from The American Heritage® Dictionary of the English Language, 4th Edition
- n. A state of sluggishness, inactivity, and apathy.
- n. A state of unconsciousness resembling deep sleep.
from the GNU version of the Collaborative International Dictionary of English
- n. Morbid drowsiness; continued or profound sleep, from which a person can scarcely be awaked.
- n. A state of inaction or indifference.
- transitive v. To lethargize.
from The Century Dictionary and Cyclopedia
- To make lethargic or dull.
- n. A state of prolonged inactivity or torpor; inertness of body or mind; sluggishness; dullness; stupor.
- n. Specifically, in pathology, a disorder of consciousness, which consists of prolonged and profound sleep, from which the patient may be momentarily aroused, but into which he quickly sinks again.
- n. The hibernation or winter sleep of an animal, or any other state of complete repose, as a period of summer lethargy observed in many insect-larvæ, the repose of many tropical animals during the dry season, etc.
- n. Same as litharge.
from WordNet 3.0 Copyright 2006 by Princeton University. All rights reserved.
- n. a state of comatose torpor (as found in sleeping sickness)
- n. weakness characterized by a lack of vitality or energy
- n. inactivity; showing an unusual lack of energy
The main reason for the dollar's lethargy is seen as the weakening U.S. economy and expectations the U.S.
Aspiration of aliphatic hydrocarbons may result in lethargy, tremors, and, rarely, convulsions or coma.
There you’ll find that the word for truth is aletheia, from which in English we get the word lethargy.
Malaise is defined as: “a general feeling of worry, discontent, or dissatisfaction, often resulting in lethargy.”
This is not lethargy, which is a heaviness and unserviceability of mind and body from dullness and which can occur even when attending to an external object.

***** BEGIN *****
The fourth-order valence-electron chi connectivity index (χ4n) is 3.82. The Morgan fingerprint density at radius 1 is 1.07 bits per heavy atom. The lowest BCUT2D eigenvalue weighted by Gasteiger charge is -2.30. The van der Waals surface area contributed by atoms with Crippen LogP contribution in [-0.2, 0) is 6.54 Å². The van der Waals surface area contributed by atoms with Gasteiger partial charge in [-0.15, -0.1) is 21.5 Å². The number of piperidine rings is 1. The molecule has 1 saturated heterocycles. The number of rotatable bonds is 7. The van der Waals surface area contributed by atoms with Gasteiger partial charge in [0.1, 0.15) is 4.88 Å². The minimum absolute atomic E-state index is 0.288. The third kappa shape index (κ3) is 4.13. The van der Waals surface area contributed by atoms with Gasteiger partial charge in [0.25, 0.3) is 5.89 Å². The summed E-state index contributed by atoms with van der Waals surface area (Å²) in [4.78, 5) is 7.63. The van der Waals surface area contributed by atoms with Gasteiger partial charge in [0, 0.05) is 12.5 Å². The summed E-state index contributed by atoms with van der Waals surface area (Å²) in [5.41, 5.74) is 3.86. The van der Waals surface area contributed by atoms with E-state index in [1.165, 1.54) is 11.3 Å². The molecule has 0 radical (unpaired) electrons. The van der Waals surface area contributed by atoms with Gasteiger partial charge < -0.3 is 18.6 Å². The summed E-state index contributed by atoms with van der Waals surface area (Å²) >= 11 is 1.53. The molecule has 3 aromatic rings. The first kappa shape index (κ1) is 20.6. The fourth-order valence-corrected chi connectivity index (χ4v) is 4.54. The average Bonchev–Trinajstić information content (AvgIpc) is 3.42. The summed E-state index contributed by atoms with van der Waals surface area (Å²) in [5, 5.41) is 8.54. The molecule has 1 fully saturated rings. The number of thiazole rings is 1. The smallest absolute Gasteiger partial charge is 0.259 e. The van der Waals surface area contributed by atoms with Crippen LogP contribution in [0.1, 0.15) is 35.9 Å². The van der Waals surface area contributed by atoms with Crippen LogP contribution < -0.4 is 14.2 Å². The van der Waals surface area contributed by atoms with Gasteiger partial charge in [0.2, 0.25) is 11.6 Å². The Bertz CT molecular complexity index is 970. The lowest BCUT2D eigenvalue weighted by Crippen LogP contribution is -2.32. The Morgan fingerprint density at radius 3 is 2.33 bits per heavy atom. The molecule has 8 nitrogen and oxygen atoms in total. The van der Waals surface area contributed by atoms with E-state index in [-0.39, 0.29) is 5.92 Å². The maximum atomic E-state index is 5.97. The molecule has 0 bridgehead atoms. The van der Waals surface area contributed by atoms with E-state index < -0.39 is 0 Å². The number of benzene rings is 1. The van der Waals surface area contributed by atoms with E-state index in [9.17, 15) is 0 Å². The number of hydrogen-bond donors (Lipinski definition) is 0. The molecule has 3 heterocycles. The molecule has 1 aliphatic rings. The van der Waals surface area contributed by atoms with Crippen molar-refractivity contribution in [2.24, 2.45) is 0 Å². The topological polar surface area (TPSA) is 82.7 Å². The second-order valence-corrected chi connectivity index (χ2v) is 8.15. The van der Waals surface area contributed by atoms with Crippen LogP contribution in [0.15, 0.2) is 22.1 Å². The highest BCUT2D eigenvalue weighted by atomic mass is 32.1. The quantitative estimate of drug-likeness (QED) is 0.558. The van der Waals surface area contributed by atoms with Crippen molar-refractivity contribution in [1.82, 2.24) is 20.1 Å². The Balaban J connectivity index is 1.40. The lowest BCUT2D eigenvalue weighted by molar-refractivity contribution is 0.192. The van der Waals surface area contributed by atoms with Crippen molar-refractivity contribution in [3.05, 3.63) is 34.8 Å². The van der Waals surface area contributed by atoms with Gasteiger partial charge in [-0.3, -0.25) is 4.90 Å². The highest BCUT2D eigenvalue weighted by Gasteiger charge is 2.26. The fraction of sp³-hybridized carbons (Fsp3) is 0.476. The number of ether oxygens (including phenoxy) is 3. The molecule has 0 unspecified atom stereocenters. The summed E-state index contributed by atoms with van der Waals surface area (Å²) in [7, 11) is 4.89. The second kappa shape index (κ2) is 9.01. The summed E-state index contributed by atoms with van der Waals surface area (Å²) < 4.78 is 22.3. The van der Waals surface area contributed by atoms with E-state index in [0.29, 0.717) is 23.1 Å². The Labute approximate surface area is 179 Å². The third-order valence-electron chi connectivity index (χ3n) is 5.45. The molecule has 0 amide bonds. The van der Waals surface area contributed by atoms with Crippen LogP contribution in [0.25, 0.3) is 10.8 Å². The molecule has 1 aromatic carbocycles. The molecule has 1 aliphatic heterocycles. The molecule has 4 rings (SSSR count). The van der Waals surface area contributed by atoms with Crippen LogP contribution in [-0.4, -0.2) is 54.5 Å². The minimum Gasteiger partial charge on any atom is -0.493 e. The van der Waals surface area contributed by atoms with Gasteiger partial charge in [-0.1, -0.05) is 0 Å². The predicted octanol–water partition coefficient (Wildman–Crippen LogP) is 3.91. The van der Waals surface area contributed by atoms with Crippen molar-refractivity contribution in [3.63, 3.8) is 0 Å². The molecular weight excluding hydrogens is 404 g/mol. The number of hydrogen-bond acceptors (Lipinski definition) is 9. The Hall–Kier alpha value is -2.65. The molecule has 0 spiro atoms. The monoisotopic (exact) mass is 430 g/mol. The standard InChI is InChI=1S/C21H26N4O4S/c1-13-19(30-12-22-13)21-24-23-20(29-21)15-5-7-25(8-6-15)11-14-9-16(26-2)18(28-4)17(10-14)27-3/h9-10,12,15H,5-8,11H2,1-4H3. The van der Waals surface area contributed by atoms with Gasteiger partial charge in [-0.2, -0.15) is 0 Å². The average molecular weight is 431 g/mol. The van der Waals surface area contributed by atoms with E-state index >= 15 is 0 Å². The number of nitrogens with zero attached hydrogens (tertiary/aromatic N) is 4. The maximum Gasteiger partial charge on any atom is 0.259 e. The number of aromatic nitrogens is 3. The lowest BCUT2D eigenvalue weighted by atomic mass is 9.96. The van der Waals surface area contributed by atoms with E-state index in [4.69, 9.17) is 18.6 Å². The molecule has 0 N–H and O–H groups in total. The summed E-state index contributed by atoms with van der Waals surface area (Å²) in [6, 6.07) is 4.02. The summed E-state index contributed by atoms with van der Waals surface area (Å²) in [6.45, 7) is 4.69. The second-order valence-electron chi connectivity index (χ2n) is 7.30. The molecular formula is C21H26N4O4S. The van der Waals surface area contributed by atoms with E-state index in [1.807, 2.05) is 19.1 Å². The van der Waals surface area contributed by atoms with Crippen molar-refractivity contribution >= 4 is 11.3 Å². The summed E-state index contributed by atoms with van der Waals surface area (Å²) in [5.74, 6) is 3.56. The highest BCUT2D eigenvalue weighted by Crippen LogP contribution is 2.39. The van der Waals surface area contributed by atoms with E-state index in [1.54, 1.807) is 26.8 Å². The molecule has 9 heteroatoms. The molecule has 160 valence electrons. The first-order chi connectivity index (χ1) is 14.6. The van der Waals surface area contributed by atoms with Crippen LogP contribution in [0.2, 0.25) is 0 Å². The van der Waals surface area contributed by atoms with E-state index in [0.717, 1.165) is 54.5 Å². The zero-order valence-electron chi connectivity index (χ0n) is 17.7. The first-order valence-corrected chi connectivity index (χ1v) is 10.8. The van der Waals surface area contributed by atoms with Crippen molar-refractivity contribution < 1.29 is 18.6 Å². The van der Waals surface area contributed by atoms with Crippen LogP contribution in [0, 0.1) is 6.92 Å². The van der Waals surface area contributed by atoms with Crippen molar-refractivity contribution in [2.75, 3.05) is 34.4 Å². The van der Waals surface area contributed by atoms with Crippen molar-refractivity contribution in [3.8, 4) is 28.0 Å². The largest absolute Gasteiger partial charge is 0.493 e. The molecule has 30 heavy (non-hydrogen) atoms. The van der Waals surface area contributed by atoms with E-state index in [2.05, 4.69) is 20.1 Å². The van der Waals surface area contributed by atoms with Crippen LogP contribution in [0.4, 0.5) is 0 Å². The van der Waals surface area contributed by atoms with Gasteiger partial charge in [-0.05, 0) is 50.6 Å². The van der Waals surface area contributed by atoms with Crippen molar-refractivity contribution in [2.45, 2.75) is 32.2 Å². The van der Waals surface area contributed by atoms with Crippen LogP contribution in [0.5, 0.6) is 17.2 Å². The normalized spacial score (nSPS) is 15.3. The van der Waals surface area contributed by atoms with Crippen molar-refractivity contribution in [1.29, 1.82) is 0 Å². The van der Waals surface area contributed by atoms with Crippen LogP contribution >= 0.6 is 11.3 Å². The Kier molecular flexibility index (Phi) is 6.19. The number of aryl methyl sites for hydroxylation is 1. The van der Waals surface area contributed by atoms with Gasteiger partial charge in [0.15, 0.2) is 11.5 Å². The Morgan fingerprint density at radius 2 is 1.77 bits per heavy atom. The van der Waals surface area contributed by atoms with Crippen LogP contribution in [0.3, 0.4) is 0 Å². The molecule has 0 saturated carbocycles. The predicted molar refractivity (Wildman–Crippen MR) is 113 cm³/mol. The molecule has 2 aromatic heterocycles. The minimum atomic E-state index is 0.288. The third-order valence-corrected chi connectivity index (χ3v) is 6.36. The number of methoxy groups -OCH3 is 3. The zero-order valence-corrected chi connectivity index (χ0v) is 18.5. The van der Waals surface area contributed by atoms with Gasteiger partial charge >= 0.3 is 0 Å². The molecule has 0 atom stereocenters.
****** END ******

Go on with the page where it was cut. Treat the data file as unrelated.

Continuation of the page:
Condemning what the UDPS termed the lethargy of the United Nations and the Organisation of African Unity (OAU) in the conflict, and the "delays and excuses of the belligerents," the UDPS noted "with concern inflammatory and warlike statements that reduce the chances of peace."
The only thing that can arouse the inhabitants out of their lethargy is the prospect of a drink at somebody else's expense.
And until the people can be got up from the lethargy, which is an awful symptom of the advanced state of their disease, I know of nothing that can be done beyond keeping their wrongs continually before them.
It is impossible, Madam, that the generous warmth and angelic purity of your youthful mind can have any idea of that moral disease under which I unhappily must rank as the chief of sinners; I mean a torpitude of the moral powers that may be called a lethargy of conscience.
Here he continued till 1700, or by some 1701, that he took a strange disease, which they were pleased to call a lethargy, wherein he became quite stupid and senseless, and so died at
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